This isn’t about any single writer and I have no wish to target any one person for criticism. This is a structural problem in the way anime is translated for streaming video-on-demand services, and affects more than any one translator, team or company. For example, Funimation are handling the dub for Miss Kobayashi’s Dragon Maid, but there are multiple examples of this kind of problem in Crunchyroll’s subtitles of smash hit Yuri!!! on ICE, most notoriously in episode two:
Japanese: Koibito wa iru no kai?
Literal: Do you have a lover?
Subtitles: Do you have a girlfriend?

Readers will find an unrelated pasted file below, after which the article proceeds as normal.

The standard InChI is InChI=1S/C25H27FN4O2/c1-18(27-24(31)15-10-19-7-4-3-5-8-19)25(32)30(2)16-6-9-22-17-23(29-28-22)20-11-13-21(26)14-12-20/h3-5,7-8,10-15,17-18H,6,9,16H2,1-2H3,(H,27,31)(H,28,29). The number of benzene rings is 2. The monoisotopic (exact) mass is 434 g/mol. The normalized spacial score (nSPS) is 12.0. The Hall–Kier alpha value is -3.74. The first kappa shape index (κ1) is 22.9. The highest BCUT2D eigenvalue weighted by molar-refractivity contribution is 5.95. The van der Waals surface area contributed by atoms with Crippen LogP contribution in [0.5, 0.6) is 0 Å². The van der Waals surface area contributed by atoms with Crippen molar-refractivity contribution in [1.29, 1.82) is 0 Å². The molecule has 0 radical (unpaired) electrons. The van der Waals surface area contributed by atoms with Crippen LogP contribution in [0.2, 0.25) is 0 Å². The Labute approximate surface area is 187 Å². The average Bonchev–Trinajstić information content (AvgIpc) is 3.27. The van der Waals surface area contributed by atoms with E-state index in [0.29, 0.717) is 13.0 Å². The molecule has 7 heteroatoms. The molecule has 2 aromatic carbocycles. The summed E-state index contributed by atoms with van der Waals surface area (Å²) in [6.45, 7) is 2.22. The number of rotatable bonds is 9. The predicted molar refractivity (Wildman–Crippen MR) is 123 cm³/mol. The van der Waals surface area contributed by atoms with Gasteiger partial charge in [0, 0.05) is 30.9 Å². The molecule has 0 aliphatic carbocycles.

Dub: Do you have a lover now?
Japanese: Mukashi no koibito wa?
Literal: How about lovers from long ago?
Subtitles: Any ex-girlfriends?
Dub: What about ex-lovers?
Japanese: Boku no hanashi wo shiyou! Hajimete no koibito wa-
Literal: Let’s talk about me! My first lover was-
Subtitles: Let’s talk about me! My first girlfriend was-
Dub: Then let’s talk about me! Let’s see, my first lover was-
From a post we published shortly after episode seven:
Heteronormativity, the assumption that people are and/or should be heterosexual, has been an issue in Yuri!!! on ICE since episode two, when the gender-neutral word ‘koibito’, pointedly used three times in an eight-line conversation, was translated to ‘girlfriend’ in subtitles (a problem repeated in later subtitles but fixed in the dub). This presumably reflected a translator looking at a script without context and deciding that girlfriend is the most natural translation for a conversation between two men. Which, in 99% of sports anime, it would be.